Global developments in broadband

High-speed fibre overtakes DSL as OECD countries add 21 million fixed broadband connections in pandemic year

High-speed fibre Internet subscriptions surpassed copper-wire DSL connections across OECD countries for the first time in 2020 as the need to move work and home life activities online during the COVID-19 pandemic led to a record 21.15 million new fixed broadband connections (including fibre, DSL, cable, and others) in the year to end-December 2020.

The latest update to the OECD’s broadband portal shows that fibre now exceeds 30% of fixed broadband subscriptions across the OECD’s 38 member countries, up from 12% a decade ago, and is by far the fastest growing broadband technology, with subscriptions up 14% in 2020 from 2019, outpacing a 5% rise in overall fixed broadband subscriptions.

While cable remains the predominant fixed broadband technology, accounting for 34% of subscriptions across OECD countries with a rise of 5.6% in 2020, fibre is steadily replacing DSL subscriptions, which have dropped by 10% over the past two years.

Australia has a fibre penetration of just 21.7% out of a total 9.1 million broadband subscriptions at 25th position, below the OECD average of 30.56% fibre penetration. If NBN Co’s 900K FTTC lines were defined as fibre that percentage would rise to nearly 32% and 18th position.

New Zealand fared much better, posting a 60.1% fibre penetration rate and 8th position.

Austria, Belgium, Chile, Ireland, Israel, and the United Kingdom all increased their fibre connections by more than 50% in 2020. In more and more OECD countries, most broadband connections are now fibre, with the share of fibre in total broadband above 50% in Finland, Iceland, Luxembourg, New Zealand, Norway and Portugal, and exceeding 70% in Japan, Korea, Latvia, Lithuania, Spain and Sweden.

              Progression in fixed broadband subscriptions by technology

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Overall, fixed broadband subscriptions in OECD countries totalled 454 million as of December 2020, up from 433 million a year earlier, and averaged 33.2 subscriptions per 100 inhabitants. Switzerland led the pack with a penetration rate of 47.5 subscriptions per 100 people, followed by France (45.6%), Norway (44.6%) and Denmark (44.2%).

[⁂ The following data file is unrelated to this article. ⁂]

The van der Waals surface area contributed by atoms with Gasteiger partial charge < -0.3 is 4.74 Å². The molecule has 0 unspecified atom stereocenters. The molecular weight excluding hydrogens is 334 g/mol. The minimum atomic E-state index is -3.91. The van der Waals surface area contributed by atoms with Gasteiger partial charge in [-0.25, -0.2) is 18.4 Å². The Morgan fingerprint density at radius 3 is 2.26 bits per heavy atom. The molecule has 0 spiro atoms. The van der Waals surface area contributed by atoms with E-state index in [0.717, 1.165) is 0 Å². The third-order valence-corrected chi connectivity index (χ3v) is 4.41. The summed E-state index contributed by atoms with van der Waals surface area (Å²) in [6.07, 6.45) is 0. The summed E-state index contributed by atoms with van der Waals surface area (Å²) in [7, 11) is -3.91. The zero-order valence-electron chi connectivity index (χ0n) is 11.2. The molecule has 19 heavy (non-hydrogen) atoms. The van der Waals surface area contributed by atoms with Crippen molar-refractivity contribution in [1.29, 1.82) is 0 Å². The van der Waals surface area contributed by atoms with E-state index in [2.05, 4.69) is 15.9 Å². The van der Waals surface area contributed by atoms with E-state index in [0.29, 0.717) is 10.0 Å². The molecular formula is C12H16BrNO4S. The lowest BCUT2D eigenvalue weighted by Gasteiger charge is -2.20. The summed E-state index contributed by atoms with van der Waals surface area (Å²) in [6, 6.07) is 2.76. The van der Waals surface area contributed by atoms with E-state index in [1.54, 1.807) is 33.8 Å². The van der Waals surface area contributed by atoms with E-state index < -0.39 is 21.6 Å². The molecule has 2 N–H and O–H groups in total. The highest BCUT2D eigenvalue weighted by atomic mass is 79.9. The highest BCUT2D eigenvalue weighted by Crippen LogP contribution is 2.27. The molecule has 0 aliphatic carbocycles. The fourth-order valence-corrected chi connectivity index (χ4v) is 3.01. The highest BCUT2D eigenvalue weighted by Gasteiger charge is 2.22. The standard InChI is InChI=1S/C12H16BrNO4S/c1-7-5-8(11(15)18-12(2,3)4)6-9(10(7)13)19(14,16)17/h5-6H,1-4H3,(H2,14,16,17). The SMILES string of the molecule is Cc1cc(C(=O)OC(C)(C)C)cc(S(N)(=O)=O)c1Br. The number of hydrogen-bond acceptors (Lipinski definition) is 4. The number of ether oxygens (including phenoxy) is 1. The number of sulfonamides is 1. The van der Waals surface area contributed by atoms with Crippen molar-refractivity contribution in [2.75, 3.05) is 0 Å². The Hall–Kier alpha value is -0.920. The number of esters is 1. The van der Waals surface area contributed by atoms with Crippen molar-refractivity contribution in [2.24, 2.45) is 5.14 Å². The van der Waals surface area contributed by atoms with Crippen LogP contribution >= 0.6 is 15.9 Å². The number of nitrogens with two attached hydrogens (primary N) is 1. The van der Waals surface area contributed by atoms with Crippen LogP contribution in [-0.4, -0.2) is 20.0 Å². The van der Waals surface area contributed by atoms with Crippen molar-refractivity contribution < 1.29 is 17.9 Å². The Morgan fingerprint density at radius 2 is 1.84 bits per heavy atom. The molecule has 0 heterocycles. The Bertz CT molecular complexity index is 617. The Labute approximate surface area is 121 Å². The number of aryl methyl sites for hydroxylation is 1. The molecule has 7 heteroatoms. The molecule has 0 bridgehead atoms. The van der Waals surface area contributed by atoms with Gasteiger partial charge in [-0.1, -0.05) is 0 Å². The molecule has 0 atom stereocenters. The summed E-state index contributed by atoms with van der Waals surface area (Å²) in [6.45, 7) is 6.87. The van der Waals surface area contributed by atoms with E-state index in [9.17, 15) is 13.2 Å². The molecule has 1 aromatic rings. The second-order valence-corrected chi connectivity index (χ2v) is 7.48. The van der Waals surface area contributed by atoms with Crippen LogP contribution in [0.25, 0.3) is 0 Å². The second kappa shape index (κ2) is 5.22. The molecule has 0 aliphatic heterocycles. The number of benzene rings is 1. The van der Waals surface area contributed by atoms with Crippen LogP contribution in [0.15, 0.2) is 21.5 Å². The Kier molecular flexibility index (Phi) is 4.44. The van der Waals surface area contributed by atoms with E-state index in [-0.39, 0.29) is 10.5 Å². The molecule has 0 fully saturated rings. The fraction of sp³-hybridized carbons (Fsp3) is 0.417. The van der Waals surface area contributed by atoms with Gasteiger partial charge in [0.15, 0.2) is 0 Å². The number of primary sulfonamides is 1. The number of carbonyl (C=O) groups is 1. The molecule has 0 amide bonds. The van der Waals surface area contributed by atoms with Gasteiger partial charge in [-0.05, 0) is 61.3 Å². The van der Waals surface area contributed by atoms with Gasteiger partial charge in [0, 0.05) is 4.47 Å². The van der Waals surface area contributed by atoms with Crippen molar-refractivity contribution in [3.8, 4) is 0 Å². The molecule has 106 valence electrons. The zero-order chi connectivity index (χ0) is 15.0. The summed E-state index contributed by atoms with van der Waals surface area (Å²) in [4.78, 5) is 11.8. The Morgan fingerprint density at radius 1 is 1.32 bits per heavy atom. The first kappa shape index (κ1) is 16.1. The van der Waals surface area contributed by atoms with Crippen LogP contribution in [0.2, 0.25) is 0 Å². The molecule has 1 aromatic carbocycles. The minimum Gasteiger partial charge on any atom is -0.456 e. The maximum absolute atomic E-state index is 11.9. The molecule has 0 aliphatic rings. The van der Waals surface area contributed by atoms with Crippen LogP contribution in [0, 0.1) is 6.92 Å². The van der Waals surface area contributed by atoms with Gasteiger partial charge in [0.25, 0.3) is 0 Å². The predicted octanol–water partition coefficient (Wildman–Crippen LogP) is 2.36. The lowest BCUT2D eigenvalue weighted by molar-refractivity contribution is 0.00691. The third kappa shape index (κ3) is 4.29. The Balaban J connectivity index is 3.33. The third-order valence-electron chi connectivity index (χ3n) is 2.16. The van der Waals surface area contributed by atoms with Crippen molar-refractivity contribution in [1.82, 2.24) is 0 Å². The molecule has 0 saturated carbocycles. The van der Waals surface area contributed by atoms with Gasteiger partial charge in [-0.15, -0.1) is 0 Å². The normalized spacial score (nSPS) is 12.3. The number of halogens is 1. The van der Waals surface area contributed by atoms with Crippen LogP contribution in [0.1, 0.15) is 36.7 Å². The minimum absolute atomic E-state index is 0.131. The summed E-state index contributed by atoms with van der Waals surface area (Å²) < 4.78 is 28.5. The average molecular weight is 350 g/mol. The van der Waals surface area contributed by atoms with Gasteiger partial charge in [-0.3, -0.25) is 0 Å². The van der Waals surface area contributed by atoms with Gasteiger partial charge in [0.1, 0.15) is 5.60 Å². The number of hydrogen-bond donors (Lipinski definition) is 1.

Mobile data usage soared by more than 30% on average in 2020 across the 35 OECD countries for which data were available, with 29 countries showing an increase of over 20%.

Finland remains the OECD champion for data consumption at a total of 31 Gigabytes (GB) per subscriber per month, followed by Austria (25.8 GB), Latvia (23 GB), Lithuania (20.5 GB), Iceland (16.7 GB), Estonia (16 GB), Chile (12.8 GB) and Sweden (12 GB). Eight countries – Costa Rica, Czech Republic, Greece, Iceland, Italy, Lithuania, Spain and Turkey – saw significant growth of 45% or more in data usage over 2020. On average, users downloaded 7.5 GB of data per month per subscription in 2020, up from 5.8 GB in 2019 in those countries for which data was available. 

Mobile broadband subscriptions grew by almost 3% in 2020 across OECD countries. Mobile Internet penetration is highest in Japan, Estonia and Finland, with subscriptions per 100 inhabitants at 185%, 165% and 156%, respectively.

 Data on machine-to-machine (M2M) communications show that Sweden and Austria remain the leaders in the number of M2M SIM cards per 100 inhabitants. Sweden has 163 M2M SIM cards per 100 inhabitants – a much higher level than most OECD countries that provided data – due in part to the use of these SIM cards in other countries by a Swedish operator.

Back in Australia, the Department of Communication debunked a claim from Communications Minister Paul Fletcher who had tried to peddle that:

“If we’d stuck with Labor’s plan, then we would in 2020 have had five million fewer Australian premises able to connect.”

After the Minister proved unable to produce any page reference for his “source”, the Department wrote that it does not manage the Minister’s Twitter account and did not provide advice on the Minister’s statement to the House of Representatives. In other words, there was no source, the Minister is just making things up and even public officials are getting fed up with his persistent attempts to mislead.

Paul Budde

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